Syria crisis: Tense US-Russia talks on chemicals deal
- 13 September 2013
- From the section Middle East
The Russian and US foreign ministers have begun crucial talks in Geneva on a plan to place Syria's chemical weapons under international control.
Sergei Lavrov and John Kerry said they hoped the plan could avoid military action against Syria.
The UN has confirmed it has received documents from Syria on joining the Chemical Weapons Convention, a key step in the Russian plan.
Syria's president said it would submit arms data one month after signing.
The US accuses the Syrian government of killing hundreds of people in a chemical attack in the Ghouta area of the capital, Damascus, on 21 August. The government denies the allegation, blaming rebels.
Russia announced its proposal for dealing with the escalating chemical weapons crisis on Monday, as the US Congress was preparing to debate whether to back President Barack Obama's moves towards military strikes.
'Doable but difficult'
In a news conference ahead of a working dinner in Geneva, Foreign Minister Lavrov said the resolution of the chemical weapons issue in Syria would make any military strike by the United States unnecessary.
He said there had to be a move away from military confrontation, and that successful talks could lead to a "Geneva 2" meeting.
Secretary of State Kerry said that only the threat of force had spurred Syria to accept relinquishing its chemical weapons, but that he hoped diplomacy could prevent military action.
He said the expectations for the meeting were high - particularly for Russia.
Mr Kerry said: "This is not a game. It has to be real, it has to be comprehensive, it has to be verifiable, it has to be credible, it has to be... implemented in a timely fashion. Finally, there ought to be consequences if it doesn't take place."
He added: "President Obama has made clear that should diplomacy fail, force might be necessary."
The Syrians' use of the phrase "standard practice" in supplying information to the UN appeared to irk Mr Kerry.
"There is nothing standard about this process at this moment because of the way the regime has behaved," he said.
Mr Lavrov appeared to admonish Mr Kerry for making a political address, saying: "Diplomacy likes silence". Mr Kerry failed to hear the translation of Mr Lavrov's final words and asked to hear them again.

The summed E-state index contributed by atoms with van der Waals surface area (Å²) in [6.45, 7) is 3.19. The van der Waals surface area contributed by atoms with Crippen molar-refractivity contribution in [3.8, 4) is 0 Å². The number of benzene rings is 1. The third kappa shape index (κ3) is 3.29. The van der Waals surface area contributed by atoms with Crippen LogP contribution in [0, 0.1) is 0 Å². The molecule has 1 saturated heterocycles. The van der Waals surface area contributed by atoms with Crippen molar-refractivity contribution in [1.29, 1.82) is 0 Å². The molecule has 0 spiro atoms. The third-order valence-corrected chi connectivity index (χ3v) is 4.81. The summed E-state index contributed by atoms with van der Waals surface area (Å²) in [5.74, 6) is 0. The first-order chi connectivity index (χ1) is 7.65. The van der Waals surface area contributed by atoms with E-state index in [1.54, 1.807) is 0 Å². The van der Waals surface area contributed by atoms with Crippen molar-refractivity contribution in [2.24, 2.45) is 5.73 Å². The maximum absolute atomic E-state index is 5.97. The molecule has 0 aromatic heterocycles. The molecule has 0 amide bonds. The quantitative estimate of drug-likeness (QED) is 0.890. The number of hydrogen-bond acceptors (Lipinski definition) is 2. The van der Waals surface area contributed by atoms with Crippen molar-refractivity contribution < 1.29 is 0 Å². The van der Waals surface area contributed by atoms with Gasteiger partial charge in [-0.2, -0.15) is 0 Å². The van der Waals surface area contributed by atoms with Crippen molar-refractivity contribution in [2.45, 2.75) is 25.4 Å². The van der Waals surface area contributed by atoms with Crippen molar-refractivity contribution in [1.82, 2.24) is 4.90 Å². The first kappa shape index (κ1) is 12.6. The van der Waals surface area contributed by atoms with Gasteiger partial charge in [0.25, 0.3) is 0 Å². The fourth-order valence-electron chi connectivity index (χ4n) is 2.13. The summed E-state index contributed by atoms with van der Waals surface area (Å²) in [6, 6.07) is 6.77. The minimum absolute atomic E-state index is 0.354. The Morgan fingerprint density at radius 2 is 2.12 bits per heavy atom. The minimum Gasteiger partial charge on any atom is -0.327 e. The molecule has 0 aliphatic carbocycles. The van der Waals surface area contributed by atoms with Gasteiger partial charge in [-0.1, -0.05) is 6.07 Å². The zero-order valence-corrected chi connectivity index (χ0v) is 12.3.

Mr Lavrov said in English, "It's OK, John", only for Mr Kerry to say, smiling: "You want me to take your word for it - it's a little early for that."
The BBC's James Robbins in Geneva says these are critical talks, aimed at breaking two-and-a-half years of deadlock over Syria.
Our correspondent says the American and Russian teams are unusually large - packed with weapons experts as well as diplomats.
He says the idea is that detailed talks on the practicalities of chemical disarmament will run in parallel with the hard political graft between Mr Kerry and Mr Lavrov - but it is expected to be a lengthy process, as each side tests the other hard to see if they really can find common ground.
US officials had earlier described Russia's plan as "doable but difficult".
Mr Lavrov also gave an outline of the three main phases of the proposal:
- Syria joins the Chemical Weapons Convention, which outlaws the production and use of the weapons
- Syria reveals where its chemical weapons are stored and gives details of its programme
- Experts decide on the specific measures to be taken
Before meeting Mr Lavrov, Mr Kerry held talks with the UN-Arab League envoy to Syria, Lakhdar Brahimi.
The meeting with Mr Lavrov - described by US officials as comprehensive - lasted an hour and was followed by a private dinner.
The US and Russian teams will meet again on Friday morning.
President Bashar al-Assad earlier appeared on Russian TV to confirm that his country's chemical weapons would be placed under international control but insisted that "US threats did not influence the decision".
In his interview, Mr Assad told state-run Rossiya 24 that Syria was sending relevant documents to the UN as part of the process of signing the Chemical Weapons Convention.
Syria's UN envoy Bashar Jaafari later said that "legally speaking", Syria was now a full member of the convention.
However, a UK spokesman at the UN said: "The procedures of the Chemical Weapons Convention assume a good faith and a commitment on the part of the acceding state which simply cannot be extended to Syria immediately after it has used chemical weapons against its own people."
Mr Assad said that Russia's proposal was "not unilateral", adding: "Syria will accept it if America stops military threats and if other countries supplying the rebels with chemical weapons also abide by the agreement."
The main Syrian armed rebel group has already refused to co-operate on the plan.
Gen Salim Idriss of the Free Syrian Army said he categorically rejected it, and insisted that the most important thing was to punish the perpetrators of chemical attacks.
If the talks in Geneva are successful, the US hopes the disarmament process will be agreed in a UN Security Council resolution.
However, Russia regards as unacceptable any resolution backed by military force, or a resolution that blames the Syrian government for chemical attacks.
Moscow has already objected to a draft resolution that would be enforced by Chapter VII of the UN charter, which would in effect sanction the use of force if Syria failed in its obligations.
Russia, supported by China, has blocked three previous draft resolutions condemning the Assad government.
More than 100,000 people have died since the uprising against President Assad began in 2011.